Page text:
Let both of them grow together until the harvest time.
There are these weeds in all our wheat, problems mixed up with all the good things in our lives, people we don’t like and things we don’t like mixed up with the things we do. Our lives are like that. They’re mixed. We’re always trying to make them better, of course, and we should, but they’re always going to be like this, no matter what we do.
And what’s interesting to me in Jesus’s explanation of the Parable of the Weeds is that he’s saying God will do the sorting out, the Son of Man, through his angels. They will “collect out of his Kingdom all who cause others to sin and all evildoers,” and this won’t happen until the end of time, the end of age.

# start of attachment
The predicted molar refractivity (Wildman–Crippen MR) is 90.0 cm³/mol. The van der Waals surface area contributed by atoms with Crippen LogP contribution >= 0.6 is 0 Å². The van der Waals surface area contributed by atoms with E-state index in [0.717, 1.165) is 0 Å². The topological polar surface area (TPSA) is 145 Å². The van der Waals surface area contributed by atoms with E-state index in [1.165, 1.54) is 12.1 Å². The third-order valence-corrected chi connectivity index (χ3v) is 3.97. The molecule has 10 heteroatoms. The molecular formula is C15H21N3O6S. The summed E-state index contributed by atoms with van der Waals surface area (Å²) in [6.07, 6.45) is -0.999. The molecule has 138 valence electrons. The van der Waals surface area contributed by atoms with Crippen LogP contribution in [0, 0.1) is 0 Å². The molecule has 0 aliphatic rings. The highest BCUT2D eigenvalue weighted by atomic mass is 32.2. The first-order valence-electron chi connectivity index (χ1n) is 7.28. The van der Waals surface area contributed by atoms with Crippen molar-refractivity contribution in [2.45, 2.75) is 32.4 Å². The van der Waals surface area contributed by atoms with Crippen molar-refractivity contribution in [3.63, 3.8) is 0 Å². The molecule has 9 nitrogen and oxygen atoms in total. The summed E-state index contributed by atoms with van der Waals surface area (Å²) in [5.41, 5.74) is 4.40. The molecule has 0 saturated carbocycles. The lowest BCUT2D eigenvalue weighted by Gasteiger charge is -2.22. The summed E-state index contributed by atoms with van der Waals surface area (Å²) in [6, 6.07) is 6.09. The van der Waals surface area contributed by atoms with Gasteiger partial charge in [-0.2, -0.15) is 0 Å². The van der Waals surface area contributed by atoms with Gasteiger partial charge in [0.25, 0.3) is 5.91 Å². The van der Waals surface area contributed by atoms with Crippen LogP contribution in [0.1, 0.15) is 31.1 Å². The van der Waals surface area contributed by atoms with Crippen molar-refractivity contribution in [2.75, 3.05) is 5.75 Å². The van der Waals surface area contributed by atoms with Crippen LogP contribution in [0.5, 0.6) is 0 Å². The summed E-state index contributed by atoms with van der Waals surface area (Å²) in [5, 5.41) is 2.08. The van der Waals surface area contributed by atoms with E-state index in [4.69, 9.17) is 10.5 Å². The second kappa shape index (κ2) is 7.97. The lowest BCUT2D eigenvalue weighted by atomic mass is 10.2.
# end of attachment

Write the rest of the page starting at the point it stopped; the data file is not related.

They want the early church the way they want it and they don’t want to wait. They want to judge and they are judging.
The context for this is the urge of the disciples to do the sorting themselves and to do it now. They want the early church the way they want it and they don’t want to wait. They want to judge and they are judging. They want to weed out and they are weeding out, or trying, and the problem with that is that it’s not their job and the problem with that is they don’t know and can’t know which is which really. The weeds and the wheat are so mixed up with each other that it’s hard to tell who is good and who isn’t.
If we pull up the weeds now, we’ll ruin the wheat.